For months and months, I’ve been somebody else. A troubled, heartsick, disgusted, frustrated, isolated, curmudgeonly version of me. Not every day, but more often than not. And for the last four days, I had a chance to take off that heavy, confining suit, and put on a better skin–to be a better version of me. I got to be a smiling guy who helps out his friends, sees patterns in the interplay of game rules, and makes up some pretty damn cool shit. I got to go to Dreamation!
We’re back from Ubercon 2009. It was a great, low-stress convention. Well, low-stress once we managed to find the place! New Jersey traffic patterns were as inscrutable as ever.
Friday night, I ran Mouse Guard for four great players. One had read the game, but it hadn’t quite clicked in his head. Two were very familiar with the comic, and had looked at the game, admired its beauty, but refrained from purchasing due to its novelty. And one just liked my event description.
I ran “The Pirates of Rustleaf” scenario that I debuted at Dreamation this year. My dice were hot, and I was scripting very well. Thus, the vicious redfurred pirates overwhelmed the Mouse Guard and stole the shipment of grain they were guarding. The guardmice had to steal it back! It was great! We even did a conflict about sneaking into the pirate cove and stealing back the grain barge as a “Chase” style of scripted conflict.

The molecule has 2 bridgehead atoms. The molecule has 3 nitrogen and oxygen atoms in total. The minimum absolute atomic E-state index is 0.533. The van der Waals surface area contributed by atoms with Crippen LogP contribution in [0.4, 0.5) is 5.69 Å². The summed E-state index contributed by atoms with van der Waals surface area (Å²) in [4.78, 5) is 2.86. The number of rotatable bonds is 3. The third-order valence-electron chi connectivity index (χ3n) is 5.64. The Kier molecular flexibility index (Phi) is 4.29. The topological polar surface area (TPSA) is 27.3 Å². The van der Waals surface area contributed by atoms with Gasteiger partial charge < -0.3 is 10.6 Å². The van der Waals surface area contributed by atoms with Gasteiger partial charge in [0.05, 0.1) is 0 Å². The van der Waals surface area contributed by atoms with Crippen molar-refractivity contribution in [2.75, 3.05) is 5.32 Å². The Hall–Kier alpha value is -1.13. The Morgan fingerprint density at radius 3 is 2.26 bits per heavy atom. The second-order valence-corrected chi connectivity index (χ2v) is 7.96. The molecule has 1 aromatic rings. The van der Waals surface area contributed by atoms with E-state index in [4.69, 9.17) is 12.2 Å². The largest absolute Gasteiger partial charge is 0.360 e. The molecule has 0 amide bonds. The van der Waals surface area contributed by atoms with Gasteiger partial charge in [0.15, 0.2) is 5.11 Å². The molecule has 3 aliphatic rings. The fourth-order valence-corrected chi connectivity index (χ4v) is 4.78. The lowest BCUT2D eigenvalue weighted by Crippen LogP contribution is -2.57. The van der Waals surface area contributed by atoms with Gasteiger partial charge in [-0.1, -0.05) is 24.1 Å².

Everyone had a good time. The couple who was on the fence said they’re definitely going to pick it up. The guy who had read the game said during the game “This is a really tense game. Every decision you make matters.” Maybe I have figured out how to run MG.
Saturday morning belonged to Mechaton. Since I had to take care of flu-ridden family members most of last week, I didn’t really get far enough on my Mechaton role-playing to use it. Which was just as well. I had one player interested in blowing things up with LEGO mechs, and Kat and Michele joined us for brick-smashing fun. Plus, I handed out at least a half-dozen cards directing people to Vincent’s UnStore.
I got to chat w/ Bill White a bit before the afternoon slot, and it’s always good to catch up with distant friends. We also talked a bit about Dreamation registration, which we will begin discussing online soon.
Saturday afternoon saw me running InSpectres. I had four players, all new. Three of them had fun. The fourth left after the 2nd mission because it wasn’t enough like Toon. Admittedly, I was feeling pretty tired during the 2nd mission, and didn’t run with as much zest as I would have liked. InSpectres requires a delicate balance of Stress rolls vs. Skill rolls, as well as a willingness of players to listen to one another and build off each other’s ideas. This makes it tricky: It’s usually OK, but when it flies, it soars.
In the evening, Bill Segulin came by for dinner, so we got to catch up and eat some tasty Thai food at the Mie Thai restaurant in Woodbridge. Not sure that we’d go back there again, but it was a great dinner.
I had no players show up for my 8pm Ganakagok game. Not terribly surprising. Ubercon is very much a GAMER convention, so interests are more conventional than at a Dreamation or DEXCON. Kat had four players for her Serial Homicide Unit game, so I didn’t want to join that and make it too crowded.